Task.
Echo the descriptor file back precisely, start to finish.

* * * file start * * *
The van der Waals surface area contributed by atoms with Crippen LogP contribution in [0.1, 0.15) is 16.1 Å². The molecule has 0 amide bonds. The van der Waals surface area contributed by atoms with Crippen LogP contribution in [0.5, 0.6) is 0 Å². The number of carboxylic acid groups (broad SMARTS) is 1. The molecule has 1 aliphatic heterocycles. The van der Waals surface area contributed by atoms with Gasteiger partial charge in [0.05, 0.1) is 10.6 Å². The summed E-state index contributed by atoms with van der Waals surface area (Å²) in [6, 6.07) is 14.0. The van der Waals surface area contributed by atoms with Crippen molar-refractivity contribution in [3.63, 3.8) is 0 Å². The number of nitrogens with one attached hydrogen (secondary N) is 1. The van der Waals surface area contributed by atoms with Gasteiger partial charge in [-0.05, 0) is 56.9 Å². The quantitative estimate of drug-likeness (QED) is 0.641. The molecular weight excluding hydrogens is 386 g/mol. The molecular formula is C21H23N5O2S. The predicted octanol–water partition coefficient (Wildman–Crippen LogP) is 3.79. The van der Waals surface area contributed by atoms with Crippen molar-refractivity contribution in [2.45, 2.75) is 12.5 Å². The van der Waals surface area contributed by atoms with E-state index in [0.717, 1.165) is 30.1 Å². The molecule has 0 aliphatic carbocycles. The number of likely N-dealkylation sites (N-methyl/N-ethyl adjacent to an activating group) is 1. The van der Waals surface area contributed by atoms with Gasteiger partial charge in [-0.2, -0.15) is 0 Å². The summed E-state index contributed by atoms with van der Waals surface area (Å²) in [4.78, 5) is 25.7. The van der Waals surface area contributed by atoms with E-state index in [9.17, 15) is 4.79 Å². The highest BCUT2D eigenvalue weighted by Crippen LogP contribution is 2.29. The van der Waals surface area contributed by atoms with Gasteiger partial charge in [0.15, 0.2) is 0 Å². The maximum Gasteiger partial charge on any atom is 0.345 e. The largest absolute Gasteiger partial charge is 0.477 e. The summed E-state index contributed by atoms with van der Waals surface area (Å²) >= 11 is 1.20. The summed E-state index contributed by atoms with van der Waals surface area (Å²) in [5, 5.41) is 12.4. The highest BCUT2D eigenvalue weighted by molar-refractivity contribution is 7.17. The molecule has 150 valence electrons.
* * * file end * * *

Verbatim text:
The van der Waals surface area contributed by atoms with Crippen LogP contribution in [0.1, 0.15) is 16.1 Å². The molecule has 0 amide bonds. The van der Waals surface area contributed by atoms with Crippen LogP contribution in [0.5, 0.6) is 0 Å². The number of carboxylic acid groups (broad SMARTS) is 1. The molecule has 1 aliphatic heterocycles. The van der Waals surface area contributed by atoms with Gasteiger partial charge in [0.05, 0.1) is 10.6 Å². The summed E-state index contributed by atoms with van der Waals surface area (Å²) in [6, 6.07) is 14.0. The van der Waals surface area contributed by atoms with Crippen molar-refractivity contribution in [3.63, 3.8) is 0 Å². The number of nitrogens with one attached hydrogen (secondary N) is 1. The van der Waals surface area contributed by atoms with Gasteiger partial charge in [-0.05, 0) is 56.9 Å². The quantitative estimate of drug-likeness (QED) is 0.641. The molecular weight excluding hydrogens is 386 g/mol. The molecular formula is C21H23N5O2S. The predicted octanol–water partition coefficient (Wildman–Crippen LogP) is 3.79. The van der Waals surface area contributed by atoms with Crippen molar-refractivity contribution in [2.45, 2.75) is 12.5 Å². The van der Waals surface area contributed by atoms with E-state index in [0.717, 1.165) is 30.1 Å². The molecule has 0 aliphatic carbocycles. The number of likely N-dealkylation sites (N-methyl/N-ethyl adjacent to an activating group) is 1. The van der Waals surface area contributed by atoms with Gasteiger partial charge in [-0.2, -0.15) is 0 Å². The summed E-state index contributed by atoms with van der Waals surface area (Å²) in [4.78, 5) is 25.7. The van der Waals surface area contributed by atoms with E-state index in [9.17, 15) is 4.79 Å². The highest BCUT2D eigenvalue weighted by Crippen LogP contribution is 2.29. The van der Waals surface area contributed by atoms with Gasteiger partial charge in [0.15, 0.2) is 0 Å². The maximum Gasteiger partial charge on any atom is 0.345 e. The largest absolute Gasteiger partial charge is 0.477 e. The summed E-state index contributed by atoms with van der Waals surface area (Å²) >= 11 is 1.20. The summed E-state index contributed by atoms with van der Waals surface area (Å²) in [5, 5.41) is 12.4. The highest BCUT2D eigenvalue weighted by molar-refractivity contribution is 7.17. The molecule has 150 valence electrons.